Injury Care & Management

Its back to school time which means summer is drawing to a close, the leaves are turning brown and the wasps are out in force trying to get their hands on those tasty school lunches. With the beginning of the new school year also comes the beginning of the new sports season. Kids all across the country are digging out their trainers, boots, hockey sticks and footballs as they march to PE and afterschool training sessions.

Unfortunately, with all this excitement there can be set-backs as injury is as much a part of sport as winning and losing. Like learning how to take a difficult defeat on the chin and pick ourselves up again, we must learn what to do in the early stages of a new injuries to best manage it going forward and prevent complications. Here are our top five tips to help you manage those unwanted niggles to help you get back on your feet as soon as possible.

1. Practice good hygiene
Quite often we take for granted all those little cuts, grazes and burns that arise during sports. This is particularly problematic on astro-turf pitches, like those little black pieces of rubber that get into your socks and collect in the household washing machine! It is important to wash out any cuts or grazes that you may get from playing sports as they can become infected. Wash your hand thoroughly before attending to your war-wounds and try keep the area as clean as possible. Remove any excess dirt and cover the area in protective bandages. Gloves can be worn during this process but you must ensure that there are no allergies to the materials they are made of, such as natural latex. Topical creams and anti-septics can be used to help prevent infections in certain skin wounds, however, if in doubt attend your local pharmacy or GP for advice on more advanced wound care.

2. Protect the area of injury from additional damage
Following a fresh injury quite often you will be in quite a bit of discomfort. Pain is the primary way that your body protects itself by making it uncomfortable to carry on while injured, forcing you to rest up and recover. In very serious injury where there is clear deformity and an inability to weight bear, the best strategy is to seek professional help immediately at a local minor injury unit or emergency department. For those less serious injuries such as minor ankle sprains or muscle injuries, you can start protecting the area by reducing the amount of weight you put through the limb. Bracing your ankle with a semi-rigid support has been shown to be very effective, especially over the initial 6 weeks. Compression and elevation can also help with the early swelling management and reduce pain in the early stages. Some people like to use light compression supports such as neoprene sleeves, which won’t give you additional stability but can help improve your comfort at the injury site.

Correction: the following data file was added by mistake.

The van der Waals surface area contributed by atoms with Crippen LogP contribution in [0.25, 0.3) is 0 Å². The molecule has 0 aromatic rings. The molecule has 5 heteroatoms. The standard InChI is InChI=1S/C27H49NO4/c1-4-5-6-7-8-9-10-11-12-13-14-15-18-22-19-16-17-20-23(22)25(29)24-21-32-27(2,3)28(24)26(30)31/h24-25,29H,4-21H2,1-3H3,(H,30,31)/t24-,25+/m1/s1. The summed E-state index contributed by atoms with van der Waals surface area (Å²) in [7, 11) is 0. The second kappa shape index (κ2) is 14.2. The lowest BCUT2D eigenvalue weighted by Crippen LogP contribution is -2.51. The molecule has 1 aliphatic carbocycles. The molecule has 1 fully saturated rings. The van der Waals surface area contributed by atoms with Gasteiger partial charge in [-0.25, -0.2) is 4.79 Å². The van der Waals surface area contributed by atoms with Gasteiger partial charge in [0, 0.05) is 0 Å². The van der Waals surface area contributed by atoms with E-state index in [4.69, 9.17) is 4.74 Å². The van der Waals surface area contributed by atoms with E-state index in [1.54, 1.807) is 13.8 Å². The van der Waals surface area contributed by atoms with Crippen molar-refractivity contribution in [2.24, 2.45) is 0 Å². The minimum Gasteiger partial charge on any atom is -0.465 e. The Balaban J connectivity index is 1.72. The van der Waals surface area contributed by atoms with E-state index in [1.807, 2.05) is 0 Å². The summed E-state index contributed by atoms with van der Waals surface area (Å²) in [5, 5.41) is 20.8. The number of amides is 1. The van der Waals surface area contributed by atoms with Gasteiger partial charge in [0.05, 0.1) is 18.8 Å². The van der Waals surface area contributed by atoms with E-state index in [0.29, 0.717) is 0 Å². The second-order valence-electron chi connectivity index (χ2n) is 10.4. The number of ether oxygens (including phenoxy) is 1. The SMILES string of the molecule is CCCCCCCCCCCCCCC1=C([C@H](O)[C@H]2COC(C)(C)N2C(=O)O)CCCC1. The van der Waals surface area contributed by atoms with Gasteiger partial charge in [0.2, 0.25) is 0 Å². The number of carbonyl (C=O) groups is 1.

3. Try and dull those aches and pains
Pain can be quite problematic in the early stages of an injury. One of the most important things to do with any injury is to move! Movement helps reduce tissue swelling and this makes the nerve endings less sensitive. The best approach is to move the area gently and very regularly. Try 10 movements every hour, especially when you are sitting or lying off your feet. Ice and compression can also be helpful in the early stages of an injury to reduce swelling and pain. Apply ice in an on and off again fashion in 5-10 minute exposures and make sure you cover your skin from the ice to prevent burns. Over the counter medications do play a role in early stage pain management and the best practice is to consult with your local pharmacist while making a purchase to ensure safe use of these drugs.

4. Stay active and keep moving
The best approach with any injury is to never totally stop and avoid all activity. Rest is critical to the healing process, especially in the early stages if injury, however, light movements and exercises can also be beneficial to reduce stiffness, swelling and pain. Light unloaded exercises such as cycling or getting into a pool can help keep our bodies moving while keeping the injury site stress free. The best approach to any rehabilitation programme is an active approach. Even showing your face at training can have benefits such as social motivation and peer support. And our top tip during rehab is to keep a ball at hand! Giving your sports star a ball usually makes them feel whole again especially during their rehab!

5. When in doubt check them out!
Our final tip is to seek professional help with all injuries that are beyond your routine ankle sprains or muscle strains. With more serious injuries seek immediate professional care such as an emergency department or acute injury clinic. With milder injuries, such as those routine ankle sprains, the general advice is to try and self-manage the injury using the above steps. Try get the swelling and pain down and then go for a review with your local GP or physiotherapist after the first 48 hours for an assessment if you feel that the injury requires a check. Quite often peace of mind is the best treatment in the early stages of a new injury.

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